Electronic Circuits - Electronic Tutorials - Electronic Hobby Projects - A Complete Electronic Resource Centre









Chapter 1
Types of Memory

Chapter 2
Special Function Registers

Chapter 3
Basic Registers

Chapter 4
Addressing Modes

Chapter 5
Program Flow

Chapter 6
Low Level Information

Chapter 7

Chapter 8
Serial Port Operations

Chapter 9

Additional Features in 8052

8052 Instruction Set

8051 Microcontroller
Common Bugs in Interrupts

Author : Craig Steiner

Source : 8052.com

Common Problems with Interrupts

Interrupts are a very powerful tool available to the 8051 developer, but when used incorrectly they can be a source of a huge number of debugging hours. Errors in interrupt routines are often very difficult to diagnose and correct.

If you are using interrupts and your program is crashing or does not seem to be performing as you would expect, always review the following interrupt-related issues:

  • Register Protection: Make sure you are protecting all your registers, as explained above. If you forget to protect a register that your main program is using, very strange results may occur. In our example above we saw how failure to protect registers caused the main program to apparently calculate that 25h + 10h = 51h. If you witness problems with registers changing values unexpectedly or operations producing "incorrect" values, it is very likely that you’ve forgotten to protect registers. ALWAYS PROTECT YOUR REGISTERS.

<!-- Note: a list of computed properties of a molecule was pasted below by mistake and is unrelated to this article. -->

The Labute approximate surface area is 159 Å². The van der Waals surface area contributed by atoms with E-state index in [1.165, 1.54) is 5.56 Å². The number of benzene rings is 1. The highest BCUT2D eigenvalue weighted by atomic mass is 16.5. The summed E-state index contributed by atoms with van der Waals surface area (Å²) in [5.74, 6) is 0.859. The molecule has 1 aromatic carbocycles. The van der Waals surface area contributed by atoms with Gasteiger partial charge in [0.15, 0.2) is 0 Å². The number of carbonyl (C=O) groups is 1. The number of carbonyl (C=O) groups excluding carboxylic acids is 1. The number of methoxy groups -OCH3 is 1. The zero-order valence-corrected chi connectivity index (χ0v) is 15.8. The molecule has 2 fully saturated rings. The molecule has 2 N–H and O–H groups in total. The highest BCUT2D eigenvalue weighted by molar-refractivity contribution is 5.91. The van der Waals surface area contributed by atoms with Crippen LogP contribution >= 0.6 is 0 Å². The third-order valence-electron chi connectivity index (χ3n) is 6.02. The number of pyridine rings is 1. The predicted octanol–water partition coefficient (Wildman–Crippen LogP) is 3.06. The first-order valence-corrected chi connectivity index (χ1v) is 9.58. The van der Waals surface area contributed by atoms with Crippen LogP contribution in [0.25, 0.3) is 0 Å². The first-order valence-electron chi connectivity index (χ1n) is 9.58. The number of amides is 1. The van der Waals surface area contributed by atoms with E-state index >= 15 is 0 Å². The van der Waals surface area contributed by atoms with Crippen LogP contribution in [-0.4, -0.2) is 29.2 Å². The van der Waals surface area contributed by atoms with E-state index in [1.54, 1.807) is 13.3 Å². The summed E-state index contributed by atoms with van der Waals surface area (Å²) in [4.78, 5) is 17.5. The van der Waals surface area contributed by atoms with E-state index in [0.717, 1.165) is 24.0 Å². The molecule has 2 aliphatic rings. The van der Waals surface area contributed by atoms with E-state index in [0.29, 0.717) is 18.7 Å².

• Forgetting to restore protected values: Another common error is to push registers onto the stack to protect them, and then forget to pop them off the stack before exiting the interrupt. For example, you may push ACC, B, and PSW onto the stack in order to protect them and subsequently pop only ACC and PSW off the stack before exiting. In this case, since you forgot to restore the value of "B", an extra value remains on the stack. When you execute the RETI instruction the 8051 will use that value as the return address instead of the correct value. In this case, your program will almost certainly crash. ALWAYS MAKE SURE YOU POP THE SAME NUMBER OF VALUES OFF THE STACK AS YOU PUSHED ONTO IT.
  • Using RET instead of RETI: Remember that interrupts are always terminated with the RETI instruction. It is easy to inadvertently use the RET instruction instead. However, the RET instruction will not end your interrupt. Usually, using a RET instead of a RETI will cause the illusion of your main program running normally, but your interrupt will only be executed once. If it appears that your interrupt mysteriously stops executing, verify that you are exiting with RETI.

<<< Click here to come back on (8051 - Interrupts)

<<<<  Back to 8051 / 52  Microcontroller Tutorial